However, how do you establish reasonable suspicion that somebody is in the country illegally? In Arizona, the main characteristics would be that they speak with a Hispanic accent (or speak only Spanish) and also look Hispanic. That's where the racial profiling arises. In this country, there are many Hispanics who are also legal citizens. SB 1070, an irresponsible blanket law, will also target them.

Also, as Bull said, how does this apply to illegal immigrants who don't fit this Hispanic mold?

I'll have to reread the law before I discuss it anymore, which I will. In the actual field, I don't think this law is good for anything other than establishing racial profiling as a legitimate police procedure.

I do not like that at all.
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lester1/2jr
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« Reply #8 on: May 29, 2010, 08:54:02 AM »

I feel like Arizona is not allowed to vote in mexican elections, so it's not really fair for them to be subject to the results of that governments obvious incompetence. Dealing with our own governments incompetence is more than enough   (the figleaf of "representation" of two identical corporate funded parties doesn't make it any easier) another nation foisting it's problems on them and expecting them to stand for it in the name of multiculturalism or somehting is ridiculous.
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ulthar
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« Reply #9 on: May 29, 2010, 09:21:58 AM »


I'm not attacking "reasonable suspicion" as a legal concept. As you demonstrated, it's a well-established doctrine. What I should have said was "establishing reasonable suspicion of being an illegal immigrant."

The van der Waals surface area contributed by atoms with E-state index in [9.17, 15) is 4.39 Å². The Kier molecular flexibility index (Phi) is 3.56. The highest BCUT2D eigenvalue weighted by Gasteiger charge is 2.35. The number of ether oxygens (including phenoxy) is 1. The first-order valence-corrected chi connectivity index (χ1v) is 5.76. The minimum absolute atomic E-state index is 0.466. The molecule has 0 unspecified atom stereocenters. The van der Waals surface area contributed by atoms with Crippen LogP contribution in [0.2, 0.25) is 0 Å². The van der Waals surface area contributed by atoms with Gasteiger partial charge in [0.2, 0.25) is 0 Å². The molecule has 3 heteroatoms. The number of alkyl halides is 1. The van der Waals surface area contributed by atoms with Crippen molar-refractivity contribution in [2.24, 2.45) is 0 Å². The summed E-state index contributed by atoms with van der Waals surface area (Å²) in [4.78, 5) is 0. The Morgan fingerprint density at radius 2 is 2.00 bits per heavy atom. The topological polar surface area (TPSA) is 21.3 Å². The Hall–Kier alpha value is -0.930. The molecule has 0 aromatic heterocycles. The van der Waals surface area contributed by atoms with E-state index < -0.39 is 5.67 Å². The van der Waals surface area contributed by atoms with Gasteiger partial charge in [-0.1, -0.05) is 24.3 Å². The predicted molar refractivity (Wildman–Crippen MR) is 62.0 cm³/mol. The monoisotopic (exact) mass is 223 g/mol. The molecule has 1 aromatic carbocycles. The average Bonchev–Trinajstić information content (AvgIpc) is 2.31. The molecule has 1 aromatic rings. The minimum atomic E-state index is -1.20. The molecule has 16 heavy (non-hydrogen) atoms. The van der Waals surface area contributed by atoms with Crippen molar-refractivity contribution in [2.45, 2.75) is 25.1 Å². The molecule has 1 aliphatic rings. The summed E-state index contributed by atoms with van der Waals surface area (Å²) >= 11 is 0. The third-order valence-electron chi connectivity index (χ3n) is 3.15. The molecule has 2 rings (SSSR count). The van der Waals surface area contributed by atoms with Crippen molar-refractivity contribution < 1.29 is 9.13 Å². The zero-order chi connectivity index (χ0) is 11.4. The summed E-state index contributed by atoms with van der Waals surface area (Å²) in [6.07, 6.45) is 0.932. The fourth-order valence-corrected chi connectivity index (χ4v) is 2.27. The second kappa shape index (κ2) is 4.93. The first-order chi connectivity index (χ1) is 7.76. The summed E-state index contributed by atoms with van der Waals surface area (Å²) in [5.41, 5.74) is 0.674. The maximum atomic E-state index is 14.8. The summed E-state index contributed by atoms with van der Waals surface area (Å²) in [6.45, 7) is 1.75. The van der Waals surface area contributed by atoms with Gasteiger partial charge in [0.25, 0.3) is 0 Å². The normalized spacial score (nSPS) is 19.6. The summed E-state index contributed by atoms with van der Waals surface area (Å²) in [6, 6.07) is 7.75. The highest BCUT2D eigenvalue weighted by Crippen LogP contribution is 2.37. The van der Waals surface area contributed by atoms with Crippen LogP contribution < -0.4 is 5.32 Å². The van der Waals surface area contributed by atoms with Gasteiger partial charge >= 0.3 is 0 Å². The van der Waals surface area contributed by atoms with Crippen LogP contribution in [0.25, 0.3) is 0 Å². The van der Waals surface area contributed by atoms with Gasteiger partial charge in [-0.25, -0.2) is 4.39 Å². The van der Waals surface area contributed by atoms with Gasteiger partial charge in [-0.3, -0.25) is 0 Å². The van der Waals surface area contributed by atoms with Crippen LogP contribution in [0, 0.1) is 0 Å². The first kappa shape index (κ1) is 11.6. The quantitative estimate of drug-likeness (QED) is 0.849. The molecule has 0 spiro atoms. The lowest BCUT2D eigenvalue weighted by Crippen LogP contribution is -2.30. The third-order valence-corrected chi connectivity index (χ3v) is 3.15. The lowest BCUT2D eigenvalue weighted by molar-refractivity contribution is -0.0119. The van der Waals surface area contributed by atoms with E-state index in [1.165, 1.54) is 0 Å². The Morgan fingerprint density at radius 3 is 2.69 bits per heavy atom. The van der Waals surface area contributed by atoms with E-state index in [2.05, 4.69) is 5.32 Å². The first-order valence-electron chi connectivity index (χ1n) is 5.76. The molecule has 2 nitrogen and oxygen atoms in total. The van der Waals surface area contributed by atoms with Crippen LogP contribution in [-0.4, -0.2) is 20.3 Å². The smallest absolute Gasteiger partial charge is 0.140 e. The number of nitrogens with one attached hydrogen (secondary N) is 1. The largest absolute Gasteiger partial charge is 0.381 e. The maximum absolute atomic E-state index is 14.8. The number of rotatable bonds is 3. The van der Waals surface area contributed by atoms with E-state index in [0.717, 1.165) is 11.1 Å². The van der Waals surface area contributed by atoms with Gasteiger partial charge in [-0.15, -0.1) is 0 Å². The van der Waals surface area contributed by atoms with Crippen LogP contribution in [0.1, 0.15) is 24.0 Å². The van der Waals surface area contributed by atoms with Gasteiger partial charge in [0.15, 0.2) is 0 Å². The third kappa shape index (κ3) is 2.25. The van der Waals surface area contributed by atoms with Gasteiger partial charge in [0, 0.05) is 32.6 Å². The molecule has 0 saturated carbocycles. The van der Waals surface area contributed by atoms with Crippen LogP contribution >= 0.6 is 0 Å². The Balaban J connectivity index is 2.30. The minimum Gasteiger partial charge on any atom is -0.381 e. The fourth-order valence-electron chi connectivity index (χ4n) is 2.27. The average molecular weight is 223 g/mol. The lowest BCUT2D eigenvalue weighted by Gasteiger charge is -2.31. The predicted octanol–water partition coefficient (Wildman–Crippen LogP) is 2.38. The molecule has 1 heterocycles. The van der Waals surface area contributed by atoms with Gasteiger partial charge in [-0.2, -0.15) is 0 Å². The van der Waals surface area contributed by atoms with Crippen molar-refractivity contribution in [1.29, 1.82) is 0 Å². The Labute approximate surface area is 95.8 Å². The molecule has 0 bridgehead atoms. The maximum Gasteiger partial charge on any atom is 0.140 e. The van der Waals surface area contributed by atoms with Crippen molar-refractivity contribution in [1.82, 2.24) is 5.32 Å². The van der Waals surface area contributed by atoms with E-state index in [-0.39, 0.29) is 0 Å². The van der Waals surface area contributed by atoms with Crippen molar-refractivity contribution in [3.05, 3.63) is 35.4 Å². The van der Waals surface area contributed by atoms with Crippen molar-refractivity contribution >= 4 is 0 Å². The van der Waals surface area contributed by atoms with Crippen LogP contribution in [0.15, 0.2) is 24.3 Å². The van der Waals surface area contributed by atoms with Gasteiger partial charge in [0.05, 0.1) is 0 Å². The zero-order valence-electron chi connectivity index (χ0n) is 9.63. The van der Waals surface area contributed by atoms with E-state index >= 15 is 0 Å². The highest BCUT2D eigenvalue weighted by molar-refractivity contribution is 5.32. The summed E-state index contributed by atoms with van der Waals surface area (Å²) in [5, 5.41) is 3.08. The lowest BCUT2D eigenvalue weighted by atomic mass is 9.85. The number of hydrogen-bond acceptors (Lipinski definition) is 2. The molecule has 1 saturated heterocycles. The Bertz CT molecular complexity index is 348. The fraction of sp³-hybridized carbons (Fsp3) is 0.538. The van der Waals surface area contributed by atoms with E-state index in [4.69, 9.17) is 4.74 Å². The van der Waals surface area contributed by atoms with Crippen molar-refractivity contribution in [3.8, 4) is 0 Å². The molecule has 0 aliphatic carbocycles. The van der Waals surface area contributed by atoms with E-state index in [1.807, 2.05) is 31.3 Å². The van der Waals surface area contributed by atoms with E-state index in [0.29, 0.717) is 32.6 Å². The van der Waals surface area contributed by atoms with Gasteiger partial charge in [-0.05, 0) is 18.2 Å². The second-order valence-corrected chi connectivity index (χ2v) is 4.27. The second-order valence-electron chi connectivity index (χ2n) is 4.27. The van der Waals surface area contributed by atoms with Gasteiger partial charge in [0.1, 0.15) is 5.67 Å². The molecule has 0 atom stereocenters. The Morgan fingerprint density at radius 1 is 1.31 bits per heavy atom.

If a driver was swerving all over the road, an officer would have reasonable suspicion to pull-over the driver to see if they were drunk. That's a bit of a cut-and-dry example.

However, how do you establish reasonable suspicion that somebody is in the country illegally? In Arizona, the main characteristics would be that they speak with a Hispanic accent (or speak only Spanish) and also look Hispanic. That's where the racial profiling arises. In this country, there are many Hispanics who are also legal citizens. SB 1070, an irresponsible blanket law, will also target them.



Great discussion, Mofo.  Thanks.

Determining what is and is not reasonable articulable suspicion is ALWAYS the rub, and I can see how it is very slippery in this context.

However,  I just read (for the first time) the text of Arizona SB 1070 (pdf warning) and saw NOTHING in there that gives explicit right for Law Enforcement to 'racially profile.'

Now, to me, the guts of the matter distill down to Section 11-1051, Paragraph B, which begins:

Quote

For any lawful contact made by a law enforcement official or agency of this state or a county, city, town or other political subdivision of this state where reasonable suspicion exists that the person is an alien who is unlawfully present in the United States, a reasonable attempt shall be made, when practicable, to determine the immigration status of the person. 



(emphasis mine)

Now, the debate we can have is just how to interpret this.  Upon my first reading, I read this as "I have to already have to have a lawful contact with the person, THEN one of my articulable facts is that they are an illegal alien."  In other words, I initially took this to mean that I have to follow existing case law and precedent in MAKING an investigative stop.  Once the investigative stop occurs, THEN I can act on 'reasonable suspicion' that the person I am talking to is an illegal alien.

In other words, as a Law Enforcement Officer, I (personally) would NOT interpret this to mean I can see someone I think "looks Hispanic," make the leap they are an illegal and stop them to investigate.  There is no explicit language giving me that right, just as I could find no language that REQUIRES me to make an arrest (only language that gives the right to make an arrest).